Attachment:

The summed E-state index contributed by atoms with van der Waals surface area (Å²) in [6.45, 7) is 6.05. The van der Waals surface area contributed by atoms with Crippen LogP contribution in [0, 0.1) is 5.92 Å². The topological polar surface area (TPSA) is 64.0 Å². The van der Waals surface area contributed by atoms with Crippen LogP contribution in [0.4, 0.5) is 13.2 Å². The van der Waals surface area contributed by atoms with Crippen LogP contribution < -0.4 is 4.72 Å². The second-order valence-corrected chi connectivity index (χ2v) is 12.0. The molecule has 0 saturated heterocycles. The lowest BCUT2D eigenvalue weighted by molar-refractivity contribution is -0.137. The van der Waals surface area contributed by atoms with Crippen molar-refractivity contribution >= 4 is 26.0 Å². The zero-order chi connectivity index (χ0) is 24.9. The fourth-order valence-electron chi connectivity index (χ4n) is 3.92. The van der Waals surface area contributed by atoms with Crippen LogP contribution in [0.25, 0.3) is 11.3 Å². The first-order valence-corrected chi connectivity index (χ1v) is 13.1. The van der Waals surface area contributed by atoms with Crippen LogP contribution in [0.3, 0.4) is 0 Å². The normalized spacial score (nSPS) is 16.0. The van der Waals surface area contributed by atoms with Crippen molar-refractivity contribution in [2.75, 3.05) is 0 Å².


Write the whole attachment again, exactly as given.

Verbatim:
The summed E-state index contributed by atoms with van der Waals surface area (Å²) in [6.45, 7) is 6.05. The van der Waals surface area contributed by atoms with Crippen LogP contribution in [0, 0.1) is 5.92 Å². The topological polar surface area (TPSA) is 64.0 Å². The van der Waals surface area contributed by atoms with Crippen LogP contribution in [0.4, 0.5) is 13.2 Å². The van der Waals surface area contributed by atoms with Crippen LogP contribution < -0.4 is 4.72 Å². The second-order valence-corrected chi connectivity index (χ2v) is 12.0. The molecule has 0 saturated heterocycles. The lowest BCUT2D eigenvalue weighted by molar-refractivity contribution is -0.137. The van der Waals surface area contributed by atoms with Crippen molar-refractivity contribution >= 4 is 26.0 Å². The zero-order chi connectivity index (χ0) is 24.9. The fourth-order valence-electron chi connectivity index (χ4n) is 3.92. The van der Waals surface area contributed by atoms with Crippen LogP contribution in [0.25, 0.3) is 11.3 Å². The first-order valence-corrected chi connectivity index (χ1v) is 13.1. The van der Waals surface area contributed by atoms with Crippen LogP contribution in [0.3, 0.4) is 0 Å². The normalized spacial score (nSPS) is 16.0. The van der Waals surface area contributed by atoms with Crippen molar-refractivity contribution in [2.75, 3.05) is 0 Å².